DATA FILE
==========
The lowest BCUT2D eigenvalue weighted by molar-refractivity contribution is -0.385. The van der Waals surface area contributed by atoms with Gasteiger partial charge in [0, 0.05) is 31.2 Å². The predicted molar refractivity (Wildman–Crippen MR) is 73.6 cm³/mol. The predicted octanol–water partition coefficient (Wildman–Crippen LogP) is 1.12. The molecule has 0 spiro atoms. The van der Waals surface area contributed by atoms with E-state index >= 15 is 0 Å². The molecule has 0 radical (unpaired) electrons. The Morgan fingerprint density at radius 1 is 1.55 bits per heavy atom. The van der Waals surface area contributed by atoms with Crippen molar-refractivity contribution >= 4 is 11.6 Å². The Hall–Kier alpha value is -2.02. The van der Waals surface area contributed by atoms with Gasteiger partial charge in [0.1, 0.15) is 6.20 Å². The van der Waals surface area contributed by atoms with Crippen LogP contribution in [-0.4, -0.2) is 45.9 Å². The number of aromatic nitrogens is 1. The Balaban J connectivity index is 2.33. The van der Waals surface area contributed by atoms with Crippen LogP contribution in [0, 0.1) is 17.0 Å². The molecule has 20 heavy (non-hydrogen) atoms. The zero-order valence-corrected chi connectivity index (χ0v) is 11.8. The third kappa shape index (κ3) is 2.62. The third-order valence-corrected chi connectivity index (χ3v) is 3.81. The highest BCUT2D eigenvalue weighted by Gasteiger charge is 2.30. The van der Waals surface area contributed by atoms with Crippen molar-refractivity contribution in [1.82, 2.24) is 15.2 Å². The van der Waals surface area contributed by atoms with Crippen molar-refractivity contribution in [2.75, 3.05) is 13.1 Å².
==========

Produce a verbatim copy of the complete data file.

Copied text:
The lowest BCUT2D eigenvalue weighted by molar-refractivity contribution is -0.385. The van der Waals surface area contributed by atoms with Gasteiger partial charge in [0, 0.05) is 31.2 Å². The predicted molar refractivity (Wildman–Crippen MR) is 73.6 cm³/mol. The predicted octanol–water partition coefficient (Wildman–Crippen LogP) is 1.12. The molecule has 0 spiro atoms. The van der Waals surface area contributed by atoms with E-state index >= 15 is 0 Å². The molecule has 0 radical (unpaired) electrons. The Morgan fingerprint density at radius 1 is 1.55 bits per heavy atom. The van der Waals surface area contributed by atoms with Crippen molar-refractivity contribution >= 4 is 11.6 Å². The Hall–Kier alpha value is -2.02. The van der Waals surface area contributed by atoms with Gasteiger partial charge in [0.1, 0.15) is 6.20 Å². The van der Waals surface area contributed by atoms with Crippen LogP contribution in [-0.4, -0.2) is 45.9 Å². The number of aromatic nitrogens is 1. The Balaban J connectivity index is 2.33. The van der Waals surface area contributed by atoms with Crippen LogP contribution in [0, 0.1) is 17.0 Å². The molecule has 20 heavy (non-hydrogen) atoms. The zero-order valence-corrected chi connectivity index (χ0v) is 11.8. The third kappa shape index (κ3) is 2.62. The third-order valence-corrected chi connectivity index (χ3v) is 3.81. The highest BCUT2D eigenvalue weighted by Gasteiger charge is 2.30. The van der Waals surface area contributed by atoms with Crippen molar-refractivity contribution in [1.82, 2.24) is 15.2 Å². The van der Waals surface area contributed by atoms with Crippen molar-refractivity contribution in [2.75, 3.05) is 13.1 Å².